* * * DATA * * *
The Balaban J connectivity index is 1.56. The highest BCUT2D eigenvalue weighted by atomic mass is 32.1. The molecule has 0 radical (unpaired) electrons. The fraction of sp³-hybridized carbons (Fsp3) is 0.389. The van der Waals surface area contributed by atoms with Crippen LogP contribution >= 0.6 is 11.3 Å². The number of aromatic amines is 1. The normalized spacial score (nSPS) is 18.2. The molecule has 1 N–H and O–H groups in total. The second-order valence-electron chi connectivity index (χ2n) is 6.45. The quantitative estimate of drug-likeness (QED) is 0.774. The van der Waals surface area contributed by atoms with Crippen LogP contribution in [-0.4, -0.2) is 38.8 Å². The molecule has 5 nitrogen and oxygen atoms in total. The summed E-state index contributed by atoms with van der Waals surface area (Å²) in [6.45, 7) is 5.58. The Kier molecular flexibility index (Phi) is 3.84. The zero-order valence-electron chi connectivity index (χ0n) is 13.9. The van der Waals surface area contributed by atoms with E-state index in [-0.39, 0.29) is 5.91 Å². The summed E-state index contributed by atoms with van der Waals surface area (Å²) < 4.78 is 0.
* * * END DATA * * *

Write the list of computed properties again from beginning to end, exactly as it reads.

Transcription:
The Balaban J connectivity index is 1.56. The highest BCUT2D eigenvalue weighted by atomic mass is 32.1. The molecule has 0 radical (unpaired) electrons. The fraction of sp³-hybridized carbons (Fsp3) is 0.389. The van der Waals surface area contributed by atoms with Crippen LogP contribution >= 0.6 is 11.3 Å². The number of aromatic amines is 1. The normalized spacial score (nSPS) is 18.2. The molecule has 1 N–H and O–H groups in total. The second-order valence-electron chi connectivity index (χ2n) is 6.45. The quantitative estimate of drug-likeness (QED) is 0.774. The van der Waals surface area contributed by atoms with Crippen LogP contribution in [-0.4, -0.2) is 38.8 Å². The molecule has 5 nitrogen and oxygen atoms in total. The summed E-state index contributed by atoms with van der Waals surface area (Å²) in [6.45, 7) is 5.58. The Kier molecular flexibility index (Phi) is 3.84. The zero-order valence-electron chi connectivity index (χ0n) is 13.9. The van der Waals surface area contributed by atoms with E-state index in [-0.39, 0.29) is 5.91 Å². The summed E-state index contributed by atoms with van der Waals surface area (Å²) < 4.78 is 0.